The Public Policy

CBO as Cassandra

How bad does it have to get?

By 9.18.13

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Is the Congressional Budget Office (CBO) becoming a Cassandra?

You remember Cassandra. She was given the gift of prophecy but, for holding out on that rake, Apollo, was cursed so that her predictions and those of all her descendants would never be believed. Like CBO, she paid the price for integrity.

Once again (and again and again…), CBO has offered up a very disturbing picture of America’s fiscal situation, a disaster really.

“Between 2009 and 2012, the federal government recorded the largest budget deficits relative to the size of the economy since 1946, causing the federal debt to soar,” states CBO in The 2013 Long-Term Budget Outlook. “Federal debt held by the public is now about 73 percent of the economy’s annual output, or gross domestic product (GDP). That percentage is higher than any point in U.S. history except a brief period around World War II, and it is twice the percentage at the end of 2007.” It gets worse.

If current law remains the same, there would be a slight decline over the next few years relative to GDP. Thereafter, things deteriorate rapidly. “CBO projects that federal debt held by the public would reach 100 percent of GDP in 2038” about the time my new grandson turns 25. This projection does not account for other harmful effects to the economy stemming from this growing debt burden, says CBO. “Moreover, debt would be on an upward path relative to the size of the economy, a trend that could not be sustained indefinitely.”

The federal debt “held by the public” will likely decline to 68 percent of GDP by 2018. However, this percentage rises to 71 percent of GDP by 2023 “…mainly because of increasing interest costs and growing spending for Social Security and the government’s major health care programs (Medicare, Medicaid, the Children’s Health Insurance Program, and subsidies to be provided through health insurance exchanges).” Indeed, “CBO expects interest rates to rebound in coming years from their current unusually low levels, sharply raising the government’s cost of borrowing.” And don’t forget an aging population, rising health care costs, and an expansion of federal subsidies for health insurance.

These calculations do not account for the full enormity of the crisis facing American taxpayers in this and future generations.

Recalling Mitt Romney’s attack on the nation’s $16 trillion debt during the presidential campaign, I thought that he was probably understating the problem. Niall Ferguson seems to agree with me in his new book, The Great Degeneration: How Institutions Decay and Economies Die in which he notes that “the statistics commonly cited as government debt are themselves misleading, for they encompass only the sums owed by governments in the form of bonds.” This is certainly a problem since it “implies a growing charge on those in employment, now and in the future, since—even if the current low interest rates of interest enjoyed by the biggest sovereign borrowers persist—the amount of money needed to service the debt must inexorably rise.”

Continues Ferguson, “But the official debts in the form of bonds do not include the often far larger unfunded liabilities of welfare schemes like—to give the biggest American programmes—Medicare, Medicaid and Social Security.”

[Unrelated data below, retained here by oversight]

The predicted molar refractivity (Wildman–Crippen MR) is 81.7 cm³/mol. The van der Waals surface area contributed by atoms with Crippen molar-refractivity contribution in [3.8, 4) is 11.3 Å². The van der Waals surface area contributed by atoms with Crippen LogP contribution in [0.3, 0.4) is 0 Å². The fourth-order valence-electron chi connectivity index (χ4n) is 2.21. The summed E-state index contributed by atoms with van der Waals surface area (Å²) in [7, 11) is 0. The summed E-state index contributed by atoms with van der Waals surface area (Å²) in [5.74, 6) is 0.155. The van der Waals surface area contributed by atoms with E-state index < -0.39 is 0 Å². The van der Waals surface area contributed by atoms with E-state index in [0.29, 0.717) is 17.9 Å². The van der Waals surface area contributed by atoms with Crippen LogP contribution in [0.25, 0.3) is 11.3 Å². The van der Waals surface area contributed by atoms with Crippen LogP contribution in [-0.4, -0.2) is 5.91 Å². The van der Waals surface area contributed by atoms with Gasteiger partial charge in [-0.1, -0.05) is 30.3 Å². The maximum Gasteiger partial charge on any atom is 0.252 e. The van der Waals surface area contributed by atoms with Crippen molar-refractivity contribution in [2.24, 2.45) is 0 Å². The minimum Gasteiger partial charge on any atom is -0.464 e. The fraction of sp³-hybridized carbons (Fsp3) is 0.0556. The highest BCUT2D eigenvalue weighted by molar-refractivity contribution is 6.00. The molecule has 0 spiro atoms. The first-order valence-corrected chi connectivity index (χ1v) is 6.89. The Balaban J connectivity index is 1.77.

“The best available estimate for the difference between the net present value of federal government liabilities and the net present value of future federal revenues is $200 trillion, nearly thirteen times the debt as stated by the US Treasury,” say the Harvard historian and native Scot. Ferguson also makes clear that this staggering number does not include state and local government’s unfunded liabilities estimated to be in the neighborhood of $38 trillion.

“These mind-boggling numbers represent nothing less than a vast claim by the generation currently retired or about to retire on their children and grandchildren, who are obliged by current law to find the money in the future, by submitting either to substantial increases in taxation or to drastic cuts in other forms of public expenditure,” observes Professor Ferguson.

CBO and Niall Ferguson are painting a frightening picture of what is facing this nation over the coming decades. The unfunded liabilities over the years will drive the debt burden beyond anything we can imagine even in these times of profligate spending.

Really, what more can be said about the greatest crisis facing the United States? Syria and China are dwarfed in comparison. This is a slow motion train wreck ignored in most political campaigns, hardly a subject of sustained congressional deliberations, and to which the press corps is almost completely oblivious. When Paul Ryan (R-WI) tries to address the problem, he is accused of wanting to throw grandma and grandpa over the cliff. The Democrats continue to maintain complete radio silence on the issue.

If this hands-off approach to our entitlement crisis persists there may be no “government” left as citizens normally conceive of it. No National Parks, no Weather Service, and not much military defense. It will be all high taxes and entitlement transfers. Even the latter will be curtailed over time as the tax burden squeezes workers creating a raging backlash. This is no way to run a railroad.

Photo: Creative Commons

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About the Author

G. Tracy Mehan III served at the U.S. Environmental Protection Agency in the administrations of both Presidents Bush. He is a consultant in Arlington, Virginia, and an adjunct professor at George Mason University School of Law.